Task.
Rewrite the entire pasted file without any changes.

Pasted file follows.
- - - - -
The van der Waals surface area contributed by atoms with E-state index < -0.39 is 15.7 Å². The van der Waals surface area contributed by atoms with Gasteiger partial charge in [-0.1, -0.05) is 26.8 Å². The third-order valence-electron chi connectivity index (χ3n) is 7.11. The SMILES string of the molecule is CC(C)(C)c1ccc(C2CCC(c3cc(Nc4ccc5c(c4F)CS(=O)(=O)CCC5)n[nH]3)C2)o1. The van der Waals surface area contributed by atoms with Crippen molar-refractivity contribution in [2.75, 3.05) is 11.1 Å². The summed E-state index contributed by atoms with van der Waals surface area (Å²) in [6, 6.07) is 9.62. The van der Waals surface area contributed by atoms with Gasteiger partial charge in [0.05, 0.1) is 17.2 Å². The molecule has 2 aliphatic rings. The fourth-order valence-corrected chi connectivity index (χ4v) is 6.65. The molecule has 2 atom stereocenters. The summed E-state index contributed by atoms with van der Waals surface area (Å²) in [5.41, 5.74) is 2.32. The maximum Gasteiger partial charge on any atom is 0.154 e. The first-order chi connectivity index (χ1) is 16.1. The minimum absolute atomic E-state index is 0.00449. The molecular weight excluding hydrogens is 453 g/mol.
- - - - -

The van der Waals surface area contributed by atoms with E-state index < -0.39 is 15.7 Å². The van der Waals surface area contributed by atoms with Gasteiger partial charge in [-0.1, -0.05) is 26.8 Å². The third-order valence-electron chi connectivity index (χ3n) is 7.11. The SMILES string of the molecule is CC(C)(C)c1ccc(C2CCC(c3cc(Nc4ccc5c(c4F)CS(=O)(=O)CCC5)n[nH]3)C2)o1. The van der Waals surface area contributed by atoms with Crippen molar-refractivity contribution in [2.75, 3.05) is 11.1 Å². The summed E-state index contributed by atoms with van der Waals surface area (Å²) in [6, 6.07) is 9.62. The van der Waals surface area contributed by atoms with Gasteiger partial charge in [0.05, 0.1) is 17.2 Å². The molecule has 2 aliphatic rings. The fourth-order valence-corrected chi connectivity index (χ4v) is 6.65. The molecule has 2 atom stereocenters. The summed E-state index contributed by atoms with van der Waals surface area (Å²) in [5.41, 5.74) is 2.32. The maximum Gasteiger partial charge on any atom is 0.154 e. The first-order chi connectivity index (χ1) is 16.1. The minimum absolute atomic E-state index is 0.00449. The molecular weight excluding hydrogens is 453 g/mol.